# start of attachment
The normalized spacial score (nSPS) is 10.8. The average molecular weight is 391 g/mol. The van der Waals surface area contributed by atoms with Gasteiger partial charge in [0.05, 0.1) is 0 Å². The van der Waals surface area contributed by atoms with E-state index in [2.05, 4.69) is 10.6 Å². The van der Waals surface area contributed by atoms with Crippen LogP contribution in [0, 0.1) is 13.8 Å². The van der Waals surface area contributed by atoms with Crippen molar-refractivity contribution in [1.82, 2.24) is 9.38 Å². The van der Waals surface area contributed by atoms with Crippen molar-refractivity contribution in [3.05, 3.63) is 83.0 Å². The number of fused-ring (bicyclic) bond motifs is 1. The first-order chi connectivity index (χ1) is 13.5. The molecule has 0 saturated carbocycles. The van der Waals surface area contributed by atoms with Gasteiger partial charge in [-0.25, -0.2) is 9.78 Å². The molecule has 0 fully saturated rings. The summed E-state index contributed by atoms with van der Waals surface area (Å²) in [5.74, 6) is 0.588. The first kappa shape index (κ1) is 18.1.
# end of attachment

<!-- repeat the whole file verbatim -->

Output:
The normalized spacial score (nSPS) is 10.8. The average molecular weight is 391 g/mol. The van der Waals surface area contributed by atoms with Gasteiger partial charge in [0.05, 0.1) is 0 Å². The van der Waals surface area contributed by atoms with E-state index in [2.05, 4.69) is 10.6 Å². The van der Waals surface area contributed by atoms with Crippen LogP contribution in [0, 0.1) is 13.8 Å². The van der Waals surface area contributed by atoms with Crippen molar-refractivity contribution in [1.82, 2.24) is 9.38 Å². The van der Waals surface area contributed by atoms with Crippen molar-refractivity contribution in [3.05, 3.63) is 83.0 Å². The number of fused-ring (bicyclic) bond motifs is 1. The first-order chi connectivity index (χ1) is 13.5. The molecule has 0 saturated carbocycles. The van der Waals surface area contributed by atoms with Gasteiger partial charge in [-0.25, -0.2) is 9.78 Å². The molecule has 0 fully saturated rings. The summed E-state index contributed by atoms with van der Waals surface area (Å²) in [5.74, 6) is 0.588. The first kappa shape index (κ1) is 18.1.